Langton Capital – 2019-09-16 – PREMIUM – JDW, Seedrs, insolvencies, Thomas Cook etc.:
JDW, Seedrs, insolvencies, Thomas Cook etc.:
PREMIUM EMAIL – PLEASE DO NOT FORWARD:
A DAY IN THE LIFE:
Have you noticed it’s not just the sunlight that can cause a problem when reading on a Kindle out-of-doors because bugs, when they land on the thing, can move you on a dozen pages or so, and that can be rather confusing?
I mean when reading biographies, you can lose years of someone’s life. It may not be the schoolboy who’s suddenly got a family and a two-million-pound house in Islington, but rather you’ve skipped the whole of the 1970s and 1980s thanks to that army of ants that had to get from points A to B while you popped inside to make a pot of tea.
And insects can highlight the odd word, for example ‘cat’, and ask the thesaurus for an explanation, which is relatively harmless though it could suggest to your reading group that your vocabulary might not be all it’s cracked up to be.
Anyway, we have to concede that these are 21st century niggles that wouldn’t register as problems if you had bigger things to worry about. On to the news:
JD WETHERSPOON – ANALYSTS’ MEETING FOLLOWING RELEASE OF FULL YEAR NUMBERS: LfL sales higher, overall revenues up but margin, profits and earnings down. Outlook said to be ‘reasonable’. 16 Sept 2019:
Following the release of its full year numbers, JD Wetherspoon hosted a meeting for analysts and our comments thereon are set out below:
• Total LfL sales were +6.8%. Bar was +5.8% with food +8.3%. This represents a performance somewhat at odds with others in the industry. However, as JDW pushes further into breakfasts, its pizza offer, coffee etc., it is effectively opening up new markets.
• Fruit machine income was +10.3%. All pubs now have digital machines (though not all machines are digital). Hotel income was +3.9%. This is a small but growing part of JDW’s business.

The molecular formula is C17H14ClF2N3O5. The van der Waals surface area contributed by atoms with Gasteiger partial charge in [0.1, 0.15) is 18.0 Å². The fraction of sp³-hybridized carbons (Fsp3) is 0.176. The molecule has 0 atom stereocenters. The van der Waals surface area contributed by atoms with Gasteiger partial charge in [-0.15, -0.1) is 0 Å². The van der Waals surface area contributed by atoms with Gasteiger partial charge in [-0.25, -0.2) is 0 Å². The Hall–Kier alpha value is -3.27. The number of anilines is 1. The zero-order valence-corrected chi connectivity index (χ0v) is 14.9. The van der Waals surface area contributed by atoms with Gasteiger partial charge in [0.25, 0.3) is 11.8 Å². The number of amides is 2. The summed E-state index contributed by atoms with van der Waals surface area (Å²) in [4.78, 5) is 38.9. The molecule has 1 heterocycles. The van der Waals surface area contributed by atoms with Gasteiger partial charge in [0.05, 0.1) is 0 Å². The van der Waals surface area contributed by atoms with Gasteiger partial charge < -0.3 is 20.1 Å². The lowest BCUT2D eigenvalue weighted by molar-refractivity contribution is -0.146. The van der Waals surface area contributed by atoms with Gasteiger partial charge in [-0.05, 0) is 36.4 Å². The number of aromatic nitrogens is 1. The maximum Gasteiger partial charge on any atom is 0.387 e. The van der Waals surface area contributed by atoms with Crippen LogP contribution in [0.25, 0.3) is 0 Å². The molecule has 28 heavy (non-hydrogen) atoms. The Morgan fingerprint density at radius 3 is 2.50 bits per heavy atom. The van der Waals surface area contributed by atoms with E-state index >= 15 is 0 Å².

• Property gains of £5.6m (through the P&L) this year contrast with £2.9m last.
• Costs for food & drink rose below the rate of inflation. Wages were up 12.9% and interest costs were up on higher swap costs. An element of the increase in wages was effectively discretionary
• LfLs composition. See by product type above. Was it new customers or did spend per head rise? JDW purposefully does not gather data on its clients.
• That said, sales increases are likely to have been driven by the wider offering. The group has expanded its offers re coffee, breakfasts, pizzas etc.
• Whilst sales are higher, earnings are down for the year.
• However, the company says that it targeted flat profits or small growth, found that LfLs were strong and subsequently used the flexibility that this afforded to ‘make an investment in wages’
• Delivery? This is ‘not being demanded by our customers’.
• Costs? Wages likely ahead of inflation, interest up another £2m to £3m and other costs roughly in line with inflation. Food and drink a little below. Quite a lot will depend on how Brexit plays out.
• Premiumisation? Some, e.g. with gin. Otherwise, it’s about providing a choice.
• Selling Ruddles at £1.39? Brewers seem a little perturbed but ‘this [the £1.39 price point] is only in a small number of pubs’. The base level is £1.69. This is a ‘permanent move’. Greene King (the brewer of Ruddles) has not been asked for a contribution
Balance sheet, debt etc.:
• Debt is higher ‘mostly on freehold reversions’. The group is targeting a yield of 6%. Some 61% of the estate is now freehold. There were modest share buybacks.
• The group built five pubs this year and exited nine. It will open between ten and 15 in FY20
• The average for reversions over the last three years has been c£60m. FY19 was a somewhat higher-than-average figure
• The group believes its freeholds are worth ‘comfortably more than book’. A figure of 25% above was mentioned as a rough estimate
• Earnings are likely to be broadly flat (ex-IFRS16) in FY20 but, beneath the surface, JD Wetherspoon is putting in a lot of work.
• Wages are being shored up, freeholds are being bought in, the freehold proportion of the estate is rising, hotel rooms are being added, shares are being bought back and the product base is being widened.
• There is a lot to commend here.
• Any Brexit distractions (chairman Tim Martin does seem to be spending quite a lot of time & effort being nasty to competitors, politicians, analysts, experts etc.) do not seem to be preventing the company from performing strongly on the ground
• Certainly, an element of the LfL progress is being ‘bought’ by low prices.